I've gotten plastic bags from Freecycle. Not everyone has switched to canvas for groceries and they are happy that the bags are getting used.

I also reuse the plastic bags from the meat dept at Costco because they are HUGE and can hold a lot of... stuff.

Catherine, no flames here, that is what I do too--get paper bags from the store when my stock runs low. And Asha does too, so we must have it figured out. ;)

Or you could use cloth nappies (diapers) and wipes, and then take the used ones home with you in a reuseable wetbag. Not as much effort as you would think!

We normally cloth diaper, but mix a bit with disposables. When we get a #2, we just shake out the poop in the toilet (wait until someone has to go, also) and flush. After that, throw the diaper in the trash with a cover. Doesn't smell AT ALL. And we throw it out with the normal trash. We save our dwindling supply of bags (including those as mentioned above) for absolute necessities.

Shaking the poop into the toilet is really what we should ideally do; anyway. Toilet route treats toxic waste. Throwing it in the garbage eventually reaches and contaminates groundwaters, etc...

Phillippa- you never diapered my kids. No "shaking" would have ever worked and scraping it out was not an appealing option for me. Perhaps different children have different digestive systems? Could be!

Back on topic- I save pretty much every plastic bag that enters our house and reuse them for garbage when I can. I save produce bags and try to take them back to the grocery for more produce. I actually end up with more bags from bread and newspapers etc. than I can use, so I use them for produce or even save them for my favorite farmer to use as soon as our CSA starts up again.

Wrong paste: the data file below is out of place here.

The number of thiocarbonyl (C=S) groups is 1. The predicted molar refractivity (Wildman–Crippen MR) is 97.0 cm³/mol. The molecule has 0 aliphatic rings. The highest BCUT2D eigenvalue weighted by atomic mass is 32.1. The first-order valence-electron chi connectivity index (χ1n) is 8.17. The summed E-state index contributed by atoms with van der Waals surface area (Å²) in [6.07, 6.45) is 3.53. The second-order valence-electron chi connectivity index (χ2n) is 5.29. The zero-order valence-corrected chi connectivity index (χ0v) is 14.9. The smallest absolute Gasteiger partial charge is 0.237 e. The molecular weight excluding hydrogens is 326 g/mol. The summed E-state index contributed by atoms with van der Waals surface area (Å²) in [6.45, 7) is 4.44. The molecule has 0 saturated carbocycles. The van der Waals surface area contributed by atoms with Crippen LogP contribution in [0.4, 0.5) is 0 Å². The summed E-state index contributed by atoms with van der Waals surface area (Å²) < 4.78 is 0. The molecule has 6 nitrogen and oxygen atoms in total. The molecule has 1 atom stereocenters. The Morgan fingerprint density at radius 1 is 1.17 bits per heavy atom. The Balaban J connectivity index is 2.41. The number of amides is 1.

I gotta agree with Jill in Atlanta: some poops are shakeable (or in J's case, it's more like "peelable"), and some just...aren't. And we *do* cloth diaper, but J is in daycare where licensing regs forbid cloth diapers, so parts of each weekday he's in disposables. Put all of that together, and you've got SOME non-flushable poops in SOME disposable diapers that need bags in the trash. We're all of us doing the best we can, but ain't none of us perfect.

We use the bio-degradable dog poop bags. And we use bio-degradable diapers so when I toss them in the trash, I just rip a hole in the bag first so the degrading can happen more quickly. With poopy diapers, we flush. (I'm talking about gDiapers. They are awesome!)

I plan to order myself a couple washable, reusable wet bags off Etsy! They have zippers or drawstrings, and can also hold wet swimsuits. This would make a fantastic baby shower gift or a summer kids' birthday package (put swim goggles, water squirters, or a swimsuit inside).

Aren't the wipes plastic wrappings way too small for this purpose? I usually use paper bags I buy from my local organic market + I usually buy only from vegan organic stores so all the veggies and takeaway dinners come in paper bags which are perfect for diaper disposal.